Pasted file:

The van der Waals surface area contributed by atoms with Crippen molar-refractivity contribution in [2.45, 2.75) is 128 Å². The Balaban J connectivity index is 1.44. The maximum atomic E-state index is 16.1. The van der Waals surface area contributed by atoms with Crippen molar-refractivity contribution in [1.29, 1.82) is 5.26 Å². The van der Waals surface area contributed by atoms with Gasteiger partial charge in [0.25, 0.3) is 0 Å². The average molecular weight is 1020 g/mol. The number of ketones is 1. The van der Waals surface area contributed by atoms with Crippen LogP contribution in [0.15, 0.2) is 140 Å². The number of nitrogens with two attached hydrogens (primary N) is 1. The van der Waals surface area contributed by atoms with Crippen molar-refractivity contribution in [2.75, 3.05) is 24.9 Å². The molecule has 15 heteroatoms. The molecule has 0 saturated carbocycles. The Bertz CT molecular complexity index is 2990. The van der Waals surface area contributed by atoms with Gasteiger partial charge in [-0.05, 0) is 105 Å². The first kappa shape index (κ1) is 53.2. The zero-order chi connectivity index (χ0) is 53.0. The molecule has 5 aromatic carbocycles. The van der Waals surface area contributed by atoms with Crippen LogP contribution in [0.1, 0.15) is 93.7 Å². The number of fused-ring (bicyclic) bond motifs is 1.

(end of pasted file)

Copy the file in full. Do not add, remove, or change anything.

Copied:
The van der Waals surface area contributed by atoms with Crippen molar-refractivity contribution in [2.45, 2.75) is 128 Å². The Balaban J connectivity index is 1.44. The maximum atomic E-state index is 16.1. The van der Waals surface area contributed by atoms with Crippen molar-refractivity contribution in [1.29, 1.82) is 5.26 Å². The van der Waals surface area contributed by atoms with Gasteiger partial charge in [0.25, 0.3) is 0 Å². The average molecular weight is 1020 g/mol. The number of ketones is 1. The van der Waals surface area contributed by atoms with Crippen LogP contribution in [0.15, 0.2) is 140 Å². The number of nitrogens with two attached hydrogens (primary N) is 1. The van der Waals surface area contributed by atoms with Crippen molar-refractivity contribution in [2.75, 3.05) is 24.9 Å². The molecule has 15 heteroatoms. The molecule has 0 saturated carbocycles. The Bertz CT molecular complexity index is 2990. The van der Waals surface area contributed by atoms with Gasteiger partial charge in [-0.05, 0) is 105 Å². The first kappa shape index (κ1) is 53.2. The zero-order chi connectivity index (χ0) is 53.0. The molecule has 5 aromatic carbocycles. The van der Waals surface area contributed by atoms with Crippen LogP contribution in [0.1, 0.15) is 93.7 Å². The number of fused-ring (bicyclic) bond motifs is 1.